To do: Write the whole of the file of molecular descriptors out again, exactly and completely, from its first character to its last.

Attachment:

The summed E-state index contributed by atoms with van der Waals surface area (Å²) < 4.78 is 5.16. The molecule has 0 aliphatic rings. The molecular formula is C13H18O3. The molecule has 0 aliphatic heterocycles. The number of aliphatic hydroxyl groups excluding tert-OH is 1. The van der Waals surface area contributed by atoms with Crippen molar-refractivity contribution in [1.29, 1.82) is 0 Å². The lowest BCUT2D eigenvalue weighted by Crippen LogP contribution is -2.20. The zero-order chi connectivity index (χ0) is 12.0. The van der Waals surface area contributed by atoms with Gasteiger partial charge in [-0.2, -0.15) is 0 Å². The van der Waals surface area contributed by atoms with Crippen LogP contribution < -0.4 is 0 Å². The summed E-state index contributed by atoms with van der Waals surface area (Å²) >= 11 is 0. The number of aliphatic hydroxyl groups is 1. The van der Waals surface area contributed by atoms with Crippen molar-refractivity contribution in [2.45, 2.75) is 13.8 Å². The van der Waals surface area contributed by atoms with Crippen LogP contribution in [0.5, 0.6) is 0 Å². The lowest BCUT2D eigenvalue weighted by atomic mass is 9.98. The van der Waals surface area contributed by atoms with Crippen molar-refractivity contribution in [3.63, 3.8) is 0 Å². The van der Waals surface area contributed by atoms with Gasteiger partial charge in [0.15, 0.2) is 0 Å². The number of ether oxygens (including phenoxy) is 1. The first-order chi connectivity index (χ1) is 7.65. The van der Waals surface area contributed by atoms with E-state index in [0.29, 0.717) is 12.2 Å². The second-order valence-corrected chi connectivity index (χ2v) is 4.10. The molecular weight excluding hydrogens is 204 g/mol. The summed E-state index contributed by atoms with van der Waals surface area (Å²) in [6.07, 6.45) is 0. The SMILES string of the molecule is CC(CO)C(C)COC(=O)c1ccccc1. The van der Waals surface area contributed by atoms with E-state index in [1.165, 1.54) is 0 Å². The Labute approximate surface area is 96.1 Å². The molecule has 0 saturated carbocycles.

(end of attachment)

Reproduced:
The summed E-state index contributed by atoms with van der Waals surface area (Å²) < 4.78 is 5.16. The molecule has 0 aliphatic rings. The molecular formula is C13H18O3. The molecule has 0 aliphatic heterocycles. The number of aliphatic hydroxyl groups excluding tert-OH is 1. The van der Waals surface area contributed by atoms with Crippen molar-refractivity contribution in [1.29, 1.82) is 0 Å². The lowest BCUT2D eigenvalue weighted by Crippen LogP contribution is -2.20. The zero-order chi connectivity index (χ0) is 12.0. The van der Waals surface area contributed by atoms with Gasteiger partial charge in [-0.2, -0.15) is 0 Å². The van der Waals surface area contributed by atoms with Crippen LogP contribution < -0.4 is 0 Å². The summed E-state index contributed by atoms with van der Waals surface area (Å²) >= 11 is 0. The number of aliphatic hydroxyl groups is 1. The van der Waals surface area contributed by atoms with Crippen molar-refractivity contribution in [2.45, 2.75) is 13.8 Å². The van der Waals surface area contributed by atoms with Crippen LogP contribution in [0.5, 0.6) is 0 Å². The lowest BCUT2D eigenvalue weighted by atomic mass is 9.98. The van der Waals surface area contributed by atoms with Crippen molar-refractivity contribution in [3.63, 3.8) is 0 Å². The van der Waals surface area contributed by atoms with Gasteiger partial charge in [0.15, 0.2) is 0 Å². The number of ether oxygens (including phenoxy) is 1. The first-order chi connectivity index (χ1) is 7.65. The van der Waals surface area contributed by atoms with E-state index in [0.29, 0.717) is 12.2 Å². The second-order valence-corrected chi connectivity index (χ2v) is 4.10. The molecular weight excluding hydrogens is 204 g/mol. The summed E-state index contributed by atoms with van der Waals surface area (Å²) in [6.07, 6.45) is 0. The SMILES string of the molecule is CC(CO)C(C)COC(=O)c1ccccc1. The van der Waals surface area contributed by atoms with E-state index in [1.165, 1.54) is 0 Å². The Labute approximate surface area is 96.1 Å². The molecule has 0 saturated carbocycles.